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BWW Interview: Fort Worth's JFK, the World of Contemporary Opera and American Lyric Theater's Lawrence Edelson

Daniela Mack and Matthew Worth, as Jackie and
John F. Kennedy in JFK at the Fort Worth Opera.
Photo: Nine Photography

The premiere of JFK in Fort Worth on April 23 is a big step forward for composer David T. Little and librettist Royce Vavrek--who made a splash in contemporary opera circles with their post-apocalyptic DOG DAYS--as their first "grand" opera. It's also a major leap for American Lyric Theater (ALT), and its founder and artistic director, Lawrence Edelson, which co-commissioned the work with the Fort Worth Opera.

But ALT, which Edelson created in 2005, is not an opera producer in the traditional sense. It's not trying to update LA TRAVIATA, DIE FLIEGENDE HOLLANDER or WERTHER to make them seem more relevant for modern audiences. (Not that there's anything wrong with that...) Instead, think of it as a kind of "Silicon Valley" for contemporary opera rather than high tech start-ups: an incubator that's helping to expand the repertoire by nurturing emerging composers and librettists while growing new opera-goers. Through its Composer Librettist Development Program (CLDP)--which Edelson calls "the closest thing to a Master's program in writing for opera that exists"--ALT commissions works, mentors the writers as they develop the works and advocates with forward-thinking companies, like Fort Worth, who are in the business of putting on a show.

The best libretti

"Needless to say, I'm very excited about the premiere of JFK," says Edelson, which imagines the evening before the president's assassination, in the Kennedys' hotel room in Fort Worth. "I've known David's work for many years, and Royce was in the first class at our CLDP and it has been incredible to see his career blossom. The dialogue between them, the way these artists interact with each other--that's what I think makes this piece so strong. For me, the best libretti are the scaffolding through which the music is interwoven; when balanced beautifully, they tell a story in a powerful way that you wouldn't get from either one separately.

JFK Libretto Workshop (left to right):
Librettist Royce Vavrek, composer David T. Little
and ALT's Lawrence Edelson.

"To me, what is perhaps most fascinating about JFK is that it's nothing like DOG DAYS. Yes, it's the same writers and it's also theatrically vibrant; but the way the story unfolds is different, the music is not the same (NB: It is written for a full symphonic orchestra). "I don't think David is a composer you can pigeonhole. If you listen to his earlier operas"--which include VINKENSPORT, OR THE FINCH OPERA (about the Flemish sport of finch-sitting) with Vavrek and SOLDIER SONGS (about changing perceptions of war in our society and by those who experience it)--"then I think you'll be very surprised when you hear JFK. It's another side of him that this particular story has brought out, with some incredibly beautiful, lyrical music."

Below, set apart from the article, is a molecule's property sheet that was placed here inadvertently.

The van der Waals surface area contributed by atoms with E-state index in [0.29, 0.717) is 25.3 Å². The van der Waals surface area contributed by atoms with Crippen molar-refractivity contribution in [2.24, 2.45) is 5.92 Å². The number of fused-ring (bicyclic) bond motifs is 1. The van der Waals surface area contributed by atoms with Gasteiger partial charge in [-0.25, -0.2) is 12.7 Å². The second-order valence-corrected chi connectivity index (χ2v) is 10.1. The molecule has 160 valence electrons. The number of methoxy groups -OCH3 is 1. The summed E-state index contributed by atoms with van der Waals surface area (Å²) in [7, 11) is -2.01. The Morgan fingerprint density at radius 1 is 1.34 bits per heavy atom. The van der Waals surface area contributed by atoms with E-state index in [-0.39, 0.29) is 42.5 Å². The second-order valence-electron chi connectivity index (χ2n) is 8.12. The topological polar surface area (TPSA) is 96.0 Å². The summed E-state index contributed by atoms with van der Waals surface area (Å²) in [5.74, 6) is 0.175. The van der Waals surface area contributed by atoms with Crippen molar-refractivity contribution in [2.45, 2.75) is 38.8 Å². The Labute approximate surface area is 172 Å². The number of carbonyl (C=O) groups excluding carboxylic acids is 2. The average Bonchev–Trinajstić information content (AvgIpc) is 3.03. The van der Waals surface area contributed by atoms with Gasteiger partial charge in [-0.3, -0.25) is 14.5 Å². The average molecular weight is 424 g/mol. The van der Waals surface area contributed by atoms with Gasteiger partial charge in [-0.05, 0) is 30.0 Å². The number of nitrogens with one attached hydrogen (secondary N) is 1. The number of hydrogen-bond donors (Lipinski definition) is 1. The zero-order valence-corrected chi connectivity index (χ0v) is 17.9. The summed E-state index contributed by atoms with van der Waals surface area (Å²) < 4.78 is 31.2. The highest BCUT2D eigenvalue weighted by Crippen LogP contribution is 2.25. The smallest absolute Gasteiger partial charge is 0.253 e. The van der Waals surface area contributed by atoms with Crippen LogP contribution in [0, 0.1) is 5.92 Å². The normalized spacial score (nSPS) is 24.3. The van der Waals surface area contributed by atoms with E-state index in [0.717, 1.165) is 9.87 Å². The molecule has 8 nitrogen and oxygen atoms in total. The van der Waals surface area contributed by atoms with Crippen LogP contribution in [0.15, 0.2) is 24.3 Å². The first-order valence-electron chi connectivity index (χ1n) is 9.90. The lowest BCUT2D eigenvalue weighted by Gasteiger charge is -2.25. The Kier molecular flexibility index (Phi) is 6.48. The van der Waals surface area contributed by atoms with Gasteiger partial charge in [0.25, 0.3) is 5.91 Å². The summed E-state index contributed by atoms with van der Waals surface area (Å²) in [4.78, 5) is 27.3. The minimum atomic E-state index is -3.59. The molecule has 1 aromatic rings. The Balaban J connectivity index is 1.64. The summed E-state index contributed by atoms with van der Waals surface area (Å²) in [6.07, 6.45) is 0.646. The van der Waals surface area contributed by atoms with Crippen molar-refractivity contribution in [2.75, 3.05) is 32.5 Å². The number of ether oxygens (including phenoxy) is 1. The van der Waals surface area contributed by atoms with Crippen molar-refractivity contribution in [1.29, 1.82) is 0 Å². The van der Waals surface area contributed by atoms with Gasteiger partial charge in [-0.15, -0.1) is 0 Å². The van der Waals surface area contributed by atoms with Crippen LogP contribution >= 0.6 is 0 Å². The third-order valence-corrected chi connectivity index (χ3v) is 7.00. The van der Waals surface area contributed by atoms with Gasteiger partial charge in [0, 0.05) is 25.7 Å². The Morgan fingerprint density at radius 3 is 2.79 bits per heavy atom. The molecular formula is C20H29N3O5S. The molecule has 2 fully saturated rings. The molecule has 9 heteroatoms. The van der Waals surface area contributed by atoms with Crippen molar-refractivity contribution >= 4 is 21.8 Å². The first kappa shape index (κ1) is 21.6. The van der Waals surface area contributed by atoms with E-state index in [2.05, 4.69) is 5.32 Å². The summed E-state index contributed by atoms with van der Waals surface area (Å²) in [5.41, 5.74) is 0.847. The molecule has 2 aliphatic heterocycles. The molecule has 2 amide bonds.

"I remember the first time we were sitting at the piano-vocal workshop for JFK in New York and David and Royce went through it," says Edelson. "Our jaws were on the floor. It was this incredibly beautiful thing, which I think comes from the fact that they both, clearly, know what they're doing. There's a trio toward the end that, I believe quite frankly, gives the trio in DER ROSENKAVALIER a run for its money. Of course, they're not trying to write ROSENKAVALIER, but they do understand the expressive potential of classically trained singers and it's extraordinary." Workshops like the ones ALT held for JFK, to move it along creatively, are just part of what the organization does in developing artists.

"The program at ALT is a rare one. Our model is very much about the identification of gifted writers-- both composers and librettists--for the opera stage, mentorship for the development of their works and then advocating for them to get out into the world. What's unique about our model is that we don't produce here in NY, we don't have the intention to--there are lots of companies producing operas of all sorts here. When I was thinking about creating ALT, I realized that's not a niche that needed to be filled."

His "light bulb moment"

His "light bulb moment" (as he calls it) about creating a program for composers and librettists happened when he was talking to composer Mark Adamo, when they were working on a production of the composer's LITTLE WOMEN at the Glimmerglass Opera. "Many opera companies have long experience with young artists' programs--which have played a great role in the ascent of American singers over the last decades--but they haven't had the resources to do the same for opera creators." (Young performers also offer an immediate return, providing low-cost, highly skilled artists for supporting roles and chorus.)

Lawrence Edelson. Photo: Gary David Gold

One of the core components of CLDP is an extensive year-long course in opera dramaturgy with Cori Ellison (who's from the Met and Glyndebourne), to see what the great composers-librettists of the past did with the form. "Not that we're encouraging anyone to be a carbon copy of anyone else," says Edelson, "but I think you need to have a good grounding in what has worked historically and why, and the environmental factors that shaped opera at different times in different countries. I think it's a really critical thing to understand, because right now we live in a time in a society when there are no rules and the word 'opera' means so many different things to different people."

"Aesthetic preferences"

Clearly--and Edelson freely admits it--there are certain "aesthetic preferences" at ALT that are defined by his taste as its founder. First, he believes strongly in opera as a story-telling form, a somewhat narrative form--"but that doesn't necessarily mean a linear narrative form all the time. I believe in the power of opera to tell exciting stories for our time." Second, he considers himself a major advocate for "composers and librettists who are interested in exploring the expressive potential of the classically trained voice."

"That's a very important thing for me," he says, "because there are a number of people who are working in new opera for whom that is not important. It is a prerequisite for me," he avers. "I don't think the classically trained voice is dead -and I've heard people in interviews express that it's an archaic thing, that its time is gone." He clarifies, "I don't mean that amplification isn't something that can be used in new opera but when we look at opera history from the earliest times to the present day, singing styles have evolved with the times--different for Monteverdi than it was for Mozart than it was for Strauss.